What is it about?

Among various technologies, the secondary rechargeable battery based on the sodium ion storage phenomena offers greater advantages including high energy density, the abundance of minerals, and cost-effective production and maintenance. In the sodium-ion storage systems, carbonaceous materials, i.e., hard carbons are explored as anode materials, which can provide high energy density and long-term stability for multiple charging/discharging cycles. These hard carbons can be obtained from both fossil and abundant, low-cost biomass sources. This chapter provides a brief introduction to sodium-ion battery systems and reviews the recent progress and advantages of using biomass-derived nanoscale materials as carbon precursors.

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Why is it important?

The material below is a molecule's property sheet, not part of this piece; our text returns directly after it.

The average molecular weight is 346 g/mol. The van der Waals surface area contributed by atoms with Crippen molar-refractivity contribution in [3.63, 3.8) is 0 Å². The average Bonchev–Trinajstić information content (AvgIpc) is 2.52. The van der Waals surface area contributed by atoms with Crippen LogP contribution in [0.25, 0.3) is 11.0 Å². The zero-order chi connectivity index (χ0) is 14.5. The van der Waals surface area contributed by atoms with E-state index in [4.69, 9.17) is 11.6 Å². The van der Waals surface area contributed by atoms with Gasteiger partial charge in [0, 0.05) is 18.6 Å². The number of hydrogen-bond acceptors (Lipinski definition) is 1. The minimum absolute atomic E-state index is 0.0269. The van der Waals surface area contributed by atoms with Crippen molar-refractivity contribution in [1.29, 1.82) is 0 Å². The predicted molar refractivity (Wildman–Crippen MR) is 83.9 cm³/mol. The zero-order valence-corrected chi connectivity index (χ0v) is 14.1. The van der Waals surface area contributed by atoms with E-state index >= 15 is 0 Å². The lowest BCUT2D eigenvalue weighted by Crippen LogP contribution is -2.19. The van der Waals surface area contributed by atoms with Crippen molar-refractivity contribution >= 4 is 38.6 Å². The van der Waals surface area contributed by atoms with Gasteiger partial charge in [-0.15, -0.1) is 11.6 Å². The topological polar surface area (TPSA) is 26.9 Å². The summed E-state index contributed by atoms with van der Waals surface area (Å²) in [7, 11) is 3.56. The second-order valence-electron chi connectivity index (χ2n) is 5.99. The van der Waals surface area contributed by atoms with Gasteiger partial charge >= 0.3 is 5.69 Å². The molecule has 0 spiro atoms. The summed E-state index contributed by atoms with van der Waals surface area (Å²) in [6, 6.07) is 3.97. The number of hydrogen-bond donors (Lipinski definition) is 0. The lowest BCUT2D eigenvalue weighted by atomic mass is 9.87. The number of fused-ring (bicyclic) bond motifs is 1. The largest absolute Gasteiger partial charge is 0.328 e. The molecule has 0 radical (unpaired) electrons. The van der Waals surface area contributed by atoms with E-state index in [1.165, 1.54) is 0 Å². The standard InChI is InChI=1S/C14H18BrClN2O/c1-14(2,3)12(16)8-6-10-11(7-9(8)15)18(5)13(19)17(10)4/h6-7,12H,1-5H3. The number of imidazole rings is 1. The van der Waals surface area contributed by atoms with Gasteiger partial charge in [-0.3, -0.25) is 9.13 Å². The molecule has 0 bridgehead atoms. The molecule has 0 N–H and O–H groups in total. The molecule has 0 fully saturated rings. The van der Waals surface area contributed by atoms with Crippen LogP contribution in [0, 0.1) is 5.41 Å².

With increasing awareness on environmental issues associated with conventional energy sources, a new class of storage and integration systems of both fossil and alternative energy sources are required to meet the energy demand for the growing population of modern technological society.


With the advancement in biorefinery and nanotechnology, nanoscale biomass-derived materials can offer great potential of controlling the morphological features, lignocellulosic composition, and lowering the energy input for pyrolysis/carbonization. These parameters significantly affect the final carbon structure and its performance as anode material in the battery.

Dr Pratheep K Annamalai
University of Queensland

Read the Original

This page is a summary of: Nanocellulose-based carbon as electrode materials for sodium-ion batteries, January 2021, Elsevier,
DOI: 10.1016/b978-0-12-822350-5.00012-6.
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